Unshelved ~ What I Read in December

Reading is a habit and discipline of life that I believe should be instilled and cultivated into every generation. I set my reading course at the beginning of the year and at the beginning of the month I set aside a few moments to establish my plan for the month (all with some flexibility of course). It was my goal for 2016 to read through 104 books for the year, and am thankful that I was permitted to complete it just this past week, a mere four days before the year ended. Admittedly with the busyness of the past few months I have read less than I had endeavored, but was still privileged to make my way through several good books through December.
So what did I read this month:
  1. God’s Word Alone by Matthew Barrett: As part of the Five Solas Series meant to recapture the convictions of the reformers, God’s Word Alone by Matthew Barrett was a far better read than I expected. Barrett does a wonderful job of setting forth the priority of Scripture through the biblical narrative, historical narrative, and systematic narrative. You can read my review of it here.
  2. Biblical Counseling Guide for Women by John and Janie Street: The title is misleading in that this is a book that could translate to either gender. There were some great insights and good application points in this book, and yet there were some diminishing features as well. You can read my review of it here.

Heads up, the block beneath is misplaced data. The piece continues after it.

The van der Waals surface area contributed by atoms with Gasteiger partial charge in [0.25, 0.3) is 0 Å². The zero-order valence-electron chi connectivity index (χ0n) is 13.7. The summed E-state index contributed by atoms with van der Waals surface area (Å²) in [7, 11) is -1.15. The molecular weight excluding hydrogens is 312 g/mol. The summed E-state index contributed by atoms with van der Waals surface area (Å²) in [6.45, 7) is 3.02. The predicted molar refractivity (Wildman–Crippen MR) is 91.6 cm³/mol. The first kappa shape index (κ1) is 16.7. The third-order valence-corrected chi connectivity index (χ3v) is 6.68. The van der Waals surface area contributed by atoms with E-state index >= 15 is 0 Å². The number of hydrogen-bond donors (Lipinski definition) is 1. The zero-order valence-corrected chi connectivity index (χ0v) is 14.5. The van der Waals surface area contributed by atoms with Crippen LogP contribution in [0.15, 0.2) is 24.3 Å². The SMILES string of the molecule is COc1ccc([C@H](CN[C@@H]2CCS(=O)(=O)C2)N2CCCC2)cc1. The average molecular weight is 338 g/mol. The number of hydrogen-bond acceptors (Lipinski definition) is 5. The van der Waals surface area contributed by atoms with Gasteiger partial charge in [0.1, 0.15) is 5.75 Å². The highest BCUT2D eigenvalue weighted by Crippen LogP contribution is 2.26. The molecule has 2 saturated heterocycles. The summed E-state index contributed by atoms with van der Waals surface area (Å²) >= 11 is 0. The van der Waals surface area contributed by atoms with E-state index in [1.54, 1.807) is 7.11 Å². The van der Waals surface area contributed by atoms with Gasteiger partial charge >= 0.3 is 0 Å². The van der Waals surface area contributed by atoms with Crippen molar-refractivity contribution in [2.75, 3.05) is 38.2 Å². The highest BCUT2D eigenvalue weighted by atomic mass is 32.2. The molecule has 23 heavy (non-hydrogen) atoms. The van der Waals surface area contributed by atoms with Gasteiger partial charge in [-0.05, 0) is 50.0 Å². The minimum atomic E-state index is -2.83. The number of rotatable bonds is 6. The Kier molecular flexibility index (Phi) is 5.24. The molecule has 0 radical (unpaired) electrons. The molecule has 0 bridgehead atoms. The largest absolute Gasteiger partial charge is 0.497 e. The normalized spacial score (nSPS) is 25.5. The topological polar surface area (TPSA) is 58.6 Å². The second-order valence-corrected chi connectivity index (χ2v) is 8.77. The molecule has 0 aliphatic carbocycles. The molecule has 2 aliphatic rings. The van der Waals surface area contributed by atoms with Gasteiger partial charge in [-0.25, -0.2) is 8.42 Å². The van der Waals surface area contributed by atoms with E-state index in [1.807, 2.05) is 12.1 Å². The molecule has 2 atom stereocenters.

3. Working with God Through Prayer by D. Edmond Hiebert: There is much that can be learned from the writings of D. Edmond Hiebert, and there were some great insights in this short book on prayer. You can read my review of it here.
  4. Rough Riders by Mark Lee Gardner: I try to mix in one book a month that looks at history, whether Christian or secular. Since its release this one has been highly recommended, so when it went on sale around Thanksgiving, I picked it up to read. I was not disappointed to learn about Teddy Roosevelt, the Rough Riders, and past involvement in Cuba.
  5. Girl with the Dragon Tattoo by Stieg Larsson: I picked up this series right after it was released at the recommendation of a friend. I had forgotten I had the series until recently and decided I should go ahead and read it to see what the popularity was all about. I actually enjoyed the storyline itself. I simply found it intriguing. However, it is a bit graphic, including a casual treatment of sex, some language, and the ending includes a complete display of man’s depravity.
  6.  The Best of Archie’s Comics – 75 Years, 75 Stories: For a bit of variety I try to read a couple of comic books a year. Definitely secular in nature, this seems like on odd pick, but it’s more nostalgic than anything. As a young boy my dad would come across them at work destined for the recycle bin, so he would bring them for me to read.
As the new year comes around, I would urge reading to be one of the most important goals that you add to your list, first that of Scripture, and second to read other books (with a mixture of some good theological/Christian living books and some pleasurable fiction).